- rock (n.)
- "stone," Old English rocc (in stanrocc "stone rock or obelisk"), also from Old North French roque, from Medieval Latin rocca (767), from Vulgar Latin *rocca, of uncertain origin, sometimes said to be from Celtic (cf. Breton roch).
It seems to have been used in Middle English principally for rock formations as opposed to individual stones. Meaning "precious stone, especially a diamond," is 1908, U.S. slang. Figurative use for "sure foundation" (especially with reference to Christ) is from 1520s. Meaning "crystalized cocaine" is attested from 1973, in West Coast U.S. slang. Rock-bottom "lowest possible" is from 1856. Rock-salt is from 1707. Rock-ribbed is from 1776, originally of land; figurative sense of "resolute" first recorded 1887. Between a rock and a hard place first attested 1921:
to be between a rock and a hard place, vb. ph. To be bankrupt. Common in Arizona in recent panics; sporadic in California. ["Dialect Notes," vol. V, part iv, 1921]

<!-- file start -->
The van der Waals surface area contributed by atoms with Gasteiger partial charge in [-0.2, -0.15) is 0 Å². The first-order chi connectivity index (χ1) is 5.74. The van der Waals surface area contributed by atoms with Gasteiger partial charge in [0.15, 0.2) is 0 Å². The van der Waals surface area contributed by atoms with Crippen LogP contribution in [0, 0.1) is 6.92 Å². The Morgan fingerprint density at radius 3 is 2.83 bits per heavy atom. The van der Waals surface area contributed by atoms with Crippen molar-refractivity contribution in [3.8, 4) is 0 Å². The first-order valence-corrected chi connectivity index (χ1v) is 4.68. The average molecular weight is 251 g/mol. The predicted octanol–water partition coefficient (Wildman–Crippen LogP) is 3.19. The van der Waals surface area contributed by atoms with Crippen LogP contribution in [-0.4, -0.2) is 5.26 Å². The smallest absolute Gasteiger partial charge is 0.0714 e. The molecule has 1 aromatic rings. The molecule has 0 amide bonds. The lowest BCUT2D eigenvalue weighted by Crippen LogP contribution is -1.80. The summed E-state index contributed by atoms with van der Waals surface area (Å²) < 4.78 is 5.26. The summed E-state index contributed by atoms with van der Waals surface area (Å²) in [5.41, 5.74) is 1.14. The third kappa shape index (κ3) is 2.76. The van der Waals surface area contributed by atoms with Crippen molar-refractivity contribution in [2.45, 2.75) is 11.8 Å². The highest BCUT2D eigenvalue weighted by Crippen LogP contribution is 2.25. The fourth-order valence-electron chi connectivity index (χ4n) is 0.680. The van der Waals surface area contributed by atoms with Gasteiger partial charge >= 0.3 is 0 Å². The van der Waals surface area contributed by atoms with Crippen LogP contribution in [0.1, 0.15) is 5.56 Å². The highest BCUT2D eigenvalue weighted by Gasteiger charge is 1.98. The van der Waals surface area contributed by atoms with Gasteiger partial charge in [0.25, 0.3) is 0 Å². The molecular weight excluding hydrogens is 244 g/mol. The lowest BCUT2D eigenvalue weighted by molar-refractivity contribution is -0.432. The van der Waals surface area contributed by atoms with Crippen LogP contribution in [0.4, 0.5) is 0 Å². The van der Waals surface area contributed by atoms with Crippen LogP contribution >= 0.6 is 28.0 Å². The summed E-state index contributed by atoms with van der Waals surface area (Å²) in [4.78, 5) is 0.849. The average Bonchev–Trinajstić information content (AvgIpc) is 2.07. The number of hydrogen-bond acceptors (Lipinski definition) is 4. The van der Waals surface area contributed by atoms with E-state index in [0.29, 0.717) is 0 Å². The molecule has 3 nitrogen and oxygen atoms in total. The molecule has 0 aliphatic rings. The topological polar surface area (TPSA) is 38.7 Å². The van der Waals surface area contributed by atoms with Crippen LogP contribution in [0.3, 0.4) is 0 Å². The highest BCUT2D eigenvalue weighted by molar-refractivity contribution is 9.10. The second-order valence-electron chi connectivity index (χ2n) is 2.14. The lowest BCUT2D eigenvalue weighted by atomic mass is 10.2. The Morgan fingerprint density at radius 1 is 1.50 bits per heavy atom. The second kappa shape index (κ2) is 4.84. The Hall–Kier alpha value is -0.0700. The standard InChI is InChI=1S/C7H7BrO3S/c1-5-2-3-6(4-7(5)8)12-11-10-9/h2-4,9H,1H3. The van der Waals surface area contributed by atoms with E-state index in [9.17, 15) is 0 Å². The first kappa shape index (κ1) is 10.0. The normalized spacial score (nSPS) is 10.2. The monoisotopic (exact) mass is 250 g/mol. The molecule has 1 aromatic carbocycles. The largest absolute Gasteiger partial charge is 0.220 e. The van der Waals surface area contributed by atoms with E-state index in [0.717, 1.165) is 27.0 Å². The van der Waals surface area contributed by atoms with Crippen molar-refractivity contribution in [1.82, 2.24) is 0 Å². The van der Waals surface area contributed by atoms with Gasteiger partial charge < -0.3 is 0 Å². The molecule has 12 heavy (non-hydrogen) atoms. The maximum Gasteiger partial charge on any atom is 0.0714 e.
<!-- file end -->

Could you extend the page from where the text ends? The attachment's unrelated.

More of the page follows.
- rock (v.1)
- "to sway," late Old English roccian, related to Old Norse rykkja "to pull, tear, move," Swedish rycka "to pull, pluck," Middle Dutch rucken, Old High German rucchan, German rücken "to move jerkily." For musical senses, see rock (v.2). Rocking horse is first recorded 1724; rocking chair is from 1766. To rock the boat in the figurative sense "stir up trouble" is from 1914. Rock-a-bye first recorded 1805 in nursery rhyme.
- rock (v.2)
- "to dance to popular music with a strong beat," 1948 (first attested in song title "We're gonna rock"), from rock (v.1), in earlier blues slang sense of "to cause to move with musical rhythm" (1922); often used at first with sexual overtones (cf. 1922 song title "My Man Rocks Me (with One Steady Roll)"). Sense developed early 1950s to "play or dance to rock and roll music." Noun sense of "musical rhythm characterized by a strong beat" is from 1946, in blues slang. Rock star attested by 1966. Rocksteady, Jamaican pop music style (precursor of reggae), is attested from 1969.